In 1983 John Gollings photographed the Great Ocean Road in the wake of Ash Wednesday. Nearly 26 years later he was again flying over fire-ravaged land, this time with his camera looking down on the Hume Highway as Victoria reeled from the deadliest fires in recorded history: on and around February 7, 2009 – Black Saturday. The photos taken during that two-hour flight recorded the scale of the devastation.

a landscape of burned trees
John Gollings, 875.00M E 145° 12’ 31.12’ S 037° 25’ 15.95’ 2009 2012, ink jet print

The timing of his flight was carefully chosen to provide distance from the danger but proximity to the impact and trauma, at the precise moment when public attention appeared to shift “from reaction and reportage to comprehension and contemplation” [1]. Following the frenzied media coverage Gollings set out to respectfully document the fire’s impact for the historical record. His pilot had been involved in the water-bombing efforts and charted a course from Healesville to Clonbinane following the track of the fire.

As he photographed the land below Gollings found a new, emerging landscape. “The fire had just gone out and the land was about as raw as it could get,” Gollings said in an Age interview. “I remember I looked closely at an image I’d taken and saw two tiny green dots… Within just 24 hours [Xanthorrhoea plants] had sprung into life again.” He made other discoveries while going through the 1,178 photographs he took that day. Species now isolated from their previous verdant cover and exposed to view; a pine tree with orange ash; colourless leaves. It was like having X-ray vision of how the landscape changes due to bushfire.

“I want to comment on the power of nature, the sheer graphic beauty of burnt landscape and the regeneration of life that comes out of destruction. It’s one of the great ironies of the Australian landscape, that after the destruction of a bushfire the forest is reborn.”

John Gollings in Aftermath Exhibition Catalogue

In some images the use of a wide angle lens distorts our perspective. Gollings described how the photos came together from the movement of the helicopter, his camera, the subject, the reportage, and his ethics: “the precise point where making pictures of the trauma of Black Saturday became possible”. By balancing striking abstract compositions with broader context and meaning, he found a way of reporting on the fires that was both literal and inclusive.

People are absent in Gollings’ photos. There are no burnt-out dwellings or shops or cars; he focused instead on the scarred land. In contrast, sculptor Peter Wegner sought to express the “interior of the human experience” in his Black Saturday series [2]. These small human figures, with their raw finish and titles (Disbelief, The wake I), are evocative reminders of the anguished aftermath. The losses of February 2009 were immense: 13 major blazes claimed 352,686 hectares, 2000 houses and 173 lives.

Peter Wegner, Man in shock, Disbelief, The wake: two, The wake: three, The blanket,
Black Saturday series, 2009–2010, bronze sculptures

Fire is an integral part of Australia’s narrative. Indigenous communities have strong connections with smoke and fire, and evidence suggests the land was tended by traditional fire management practices over tens of thousands of years [3]. Controlled burns filled agricultural requirements and encouraged the favourable spread of flora and fauna, but with the arrival of Europeans the landscape reverted to thick forest or scrubland. Fire became something to fear. In 1851 the first major fire devastation was recorded after 12 lives and million sheep were lost to Black Thursday. Our archives contain an account from the Macedon region in the diary of George Gordon McCrae: “all the Sky appears of one dull leaden hue excepting near the horizon where it is red like port-wine…”.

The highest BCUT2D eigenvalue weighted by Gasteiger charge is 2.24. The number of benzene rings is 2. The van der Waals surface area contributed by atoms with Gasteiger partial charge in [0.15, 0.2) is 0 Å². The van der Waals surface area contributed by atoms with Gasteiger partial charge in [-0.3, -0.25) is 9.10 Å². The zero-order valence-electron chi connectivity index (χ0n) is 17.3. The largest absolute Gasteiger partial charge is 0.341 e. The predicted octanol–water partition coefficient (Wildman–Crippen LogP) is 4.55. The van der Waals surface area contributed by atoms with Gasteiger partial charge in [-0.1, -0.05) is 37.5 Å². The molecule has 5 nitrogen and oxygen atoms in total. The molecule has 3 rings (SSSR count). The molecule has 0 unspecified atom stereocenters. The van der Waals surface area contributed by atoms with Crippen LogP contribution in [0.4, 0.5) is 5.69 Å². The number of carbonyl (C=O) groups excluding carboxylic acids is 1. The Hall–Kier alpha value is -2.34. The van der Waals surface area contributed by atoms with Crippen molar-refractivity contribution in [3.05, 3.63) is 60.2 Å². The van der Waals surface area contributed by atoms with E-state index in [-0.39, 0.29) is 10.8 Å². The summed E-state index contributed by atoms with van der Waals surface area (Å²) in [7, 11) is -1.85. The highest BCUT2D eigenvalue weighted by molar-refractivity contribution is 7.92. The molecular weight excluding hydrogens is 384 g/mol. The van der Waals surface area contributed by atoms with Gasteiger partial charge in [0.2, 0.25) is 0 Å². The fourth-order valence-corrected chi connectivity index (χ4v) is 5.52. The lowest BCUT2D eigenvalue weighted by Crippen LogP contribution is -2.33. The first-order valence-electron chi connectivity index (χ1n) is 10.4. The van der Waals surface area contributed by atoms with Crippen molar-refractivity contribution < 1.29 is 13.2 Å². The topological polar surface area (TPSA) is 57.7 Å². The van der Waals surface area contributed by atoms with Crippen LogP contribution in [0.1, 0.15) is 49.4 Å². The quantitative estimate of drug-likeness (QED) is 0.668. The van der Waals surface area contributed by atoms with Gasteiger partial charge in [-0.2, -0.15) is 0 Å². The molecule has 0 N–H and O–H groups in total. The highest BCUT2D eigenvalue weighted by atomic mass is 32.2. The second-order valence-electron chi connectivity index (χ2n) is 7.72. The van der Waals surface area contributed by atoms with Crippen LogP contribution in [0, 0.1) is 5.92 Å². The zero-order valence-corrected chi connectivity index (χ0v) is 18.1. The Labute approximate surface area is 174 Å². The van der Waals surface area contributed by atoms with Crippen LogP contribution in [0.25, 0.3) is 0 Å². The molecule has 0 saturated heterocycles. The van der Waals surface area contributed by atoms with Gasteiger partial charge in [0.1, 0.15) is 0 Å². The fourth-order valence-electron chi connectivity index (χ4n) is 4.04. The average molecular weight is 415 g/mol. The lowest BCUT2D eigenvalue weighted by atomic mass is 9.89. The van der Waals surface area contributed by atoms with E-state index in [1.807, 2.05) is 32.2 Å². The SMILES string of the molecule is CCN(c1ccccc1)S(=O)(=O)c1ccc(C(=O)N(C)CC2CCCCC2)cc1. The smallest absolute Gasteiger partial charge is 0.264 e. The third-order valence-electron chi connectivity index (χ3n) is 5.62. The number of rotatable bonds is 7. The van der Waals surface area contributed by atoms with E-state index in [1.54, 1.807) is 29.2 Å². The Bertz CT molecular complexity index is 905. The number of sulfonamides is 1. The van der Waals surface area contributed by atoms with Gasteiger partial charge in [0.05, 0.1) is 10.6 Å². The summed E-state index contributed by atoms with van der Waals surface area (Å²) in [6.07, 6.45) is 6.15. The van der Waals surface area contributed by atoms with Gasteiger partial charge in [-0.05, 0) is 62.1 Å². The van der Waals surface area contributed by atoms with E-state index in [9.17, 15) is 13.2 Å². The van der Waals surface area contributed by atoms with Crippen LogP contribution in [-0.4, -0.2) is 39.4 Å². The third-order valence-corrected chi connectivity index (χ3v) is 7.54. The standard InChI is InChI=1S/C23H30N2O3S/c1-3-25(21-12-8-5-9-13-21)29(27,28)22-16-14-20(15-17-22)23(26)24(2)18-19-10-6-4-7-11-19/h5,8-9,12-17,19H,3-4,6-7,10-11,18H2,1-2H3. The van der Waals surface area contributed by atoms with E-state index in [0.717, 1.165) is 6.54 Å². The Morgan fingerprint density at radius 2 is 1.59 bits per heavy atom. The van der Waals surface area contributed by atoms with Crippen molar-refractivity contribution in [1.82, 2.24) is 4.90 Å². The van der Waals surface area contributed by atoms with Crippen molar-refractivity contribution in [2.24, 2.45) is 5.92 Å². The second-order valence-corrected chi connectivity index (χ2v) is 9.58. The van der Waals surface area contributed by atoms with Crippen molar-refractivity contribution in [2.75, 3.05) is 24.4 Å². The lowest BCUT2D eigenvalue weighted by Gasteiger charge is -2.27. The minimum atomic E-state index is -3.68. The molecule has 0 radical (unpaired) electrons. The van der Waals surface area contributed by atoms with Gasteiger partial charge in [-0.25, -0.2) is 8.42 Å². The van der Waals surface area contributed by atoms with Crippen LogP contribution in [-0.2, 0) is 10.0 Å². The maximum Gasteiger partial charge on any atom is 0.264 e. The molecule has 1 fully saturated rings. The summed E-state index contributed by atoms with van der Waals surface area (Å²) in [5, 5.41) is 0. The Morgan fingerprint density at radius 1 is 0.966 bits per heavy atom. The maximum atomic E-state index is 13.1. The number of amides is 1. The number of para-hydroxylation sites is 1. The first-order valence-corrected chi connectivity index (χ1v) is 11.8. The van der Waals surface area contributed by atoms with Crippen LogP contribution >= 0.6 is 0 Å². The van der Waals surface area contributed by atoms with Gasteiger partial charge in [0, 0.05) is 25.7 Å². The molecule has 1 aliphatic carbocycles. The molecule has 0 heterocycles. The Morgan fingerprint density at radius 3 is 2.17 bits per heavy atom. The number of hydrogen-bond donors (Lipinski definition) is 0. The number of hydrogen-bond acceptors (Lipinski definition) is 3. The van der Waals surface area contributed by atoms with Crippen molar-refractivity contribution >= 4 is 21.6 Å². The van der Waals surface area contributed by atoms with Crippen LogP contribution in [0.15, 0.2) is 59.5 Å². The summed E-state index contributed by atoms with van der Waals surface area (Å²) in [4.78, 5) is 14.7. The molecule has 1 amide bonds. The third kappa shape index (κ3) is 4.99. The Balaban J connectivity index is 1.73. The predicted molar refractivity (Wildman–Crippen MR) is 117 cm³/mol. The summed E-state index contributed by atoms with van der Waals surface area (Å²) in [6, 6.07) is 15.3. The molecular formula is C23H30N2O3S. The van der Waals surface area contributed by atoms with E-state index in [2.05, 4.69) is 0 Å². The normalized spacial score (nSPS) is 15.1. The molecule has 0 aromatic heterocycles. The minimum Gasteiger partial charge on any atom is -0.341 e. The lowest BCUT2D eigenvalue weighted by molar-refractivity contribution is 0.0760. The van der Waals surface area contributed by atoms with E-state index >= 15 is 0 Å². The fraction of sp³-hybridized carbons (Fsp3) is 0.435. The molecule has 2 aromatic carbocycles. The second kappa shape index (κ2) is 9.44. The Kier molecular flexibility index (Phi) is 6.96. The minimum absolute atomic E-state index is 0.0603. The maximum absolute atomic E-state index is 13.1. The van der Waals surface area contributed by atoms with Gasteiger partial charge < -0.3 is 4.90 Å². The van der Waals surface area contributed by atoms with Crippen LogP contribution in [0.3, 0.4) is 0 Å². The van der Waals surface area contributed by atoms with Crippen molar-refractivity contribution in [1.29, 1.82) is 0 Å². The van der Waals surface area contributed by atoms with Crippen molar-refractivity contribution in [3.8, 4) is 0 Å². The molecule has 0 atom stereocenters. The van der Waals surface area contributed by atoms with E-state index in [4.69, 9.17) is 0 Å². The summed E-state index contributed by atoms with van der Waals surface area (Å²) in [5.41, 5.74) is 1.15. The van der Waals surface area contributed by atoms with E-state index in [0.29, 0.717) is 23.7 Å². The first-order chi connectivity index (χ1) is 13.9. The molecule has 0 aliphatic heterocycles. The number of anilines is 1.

There have been many further blazes since Black Thursday. As a continent we are uniquely fire-prone due to our climate and ecosystem. We are getting better at understanding and controlling them through advances in science and technology, Royal Commissions and Inquiries, and better preventative measures. But the resounding lesson of our environment is that nature always has and always will possess the power to overwhelm culture. In the words of one fire manager:

“You have to step out of the way and acknowledge that nature has got the steering wheel at the moment.” [4]

There are many tragic and heroic stories to emerge from the events of Black Saturday. Some stories can be found in our collection; others may never be known. Gollings’ photographs and Wegner’s sculptures were acquired by the Library in 2012 and are important additions to our State’s memory. They will go on display in our Changing Face of Victoria exhibition in February 2019 to commemorate the 10 year anniversary of Black Saturday. They join other notable works depicting fire in Australia including William Strutts’s Black Thursday, Molly Tjami’s Waru [fire] and Juan Davila’s Churchill National Park (all in Cowen Gallery).

Fire has touched many lives and influenced all Australians in some way.  Typed on an envelope in our John and Sunday Reed Collection is a draft of a poem, written by Sidney Nolan while involved in firefighting at Wimmera, found and transcribed by the La Trobe Journal. It concludes:

“born of the grass
and trees, covering
the sky with
force, with fire …
demanding obedience;
making both eyes equally mad, and
enduring for ever.”


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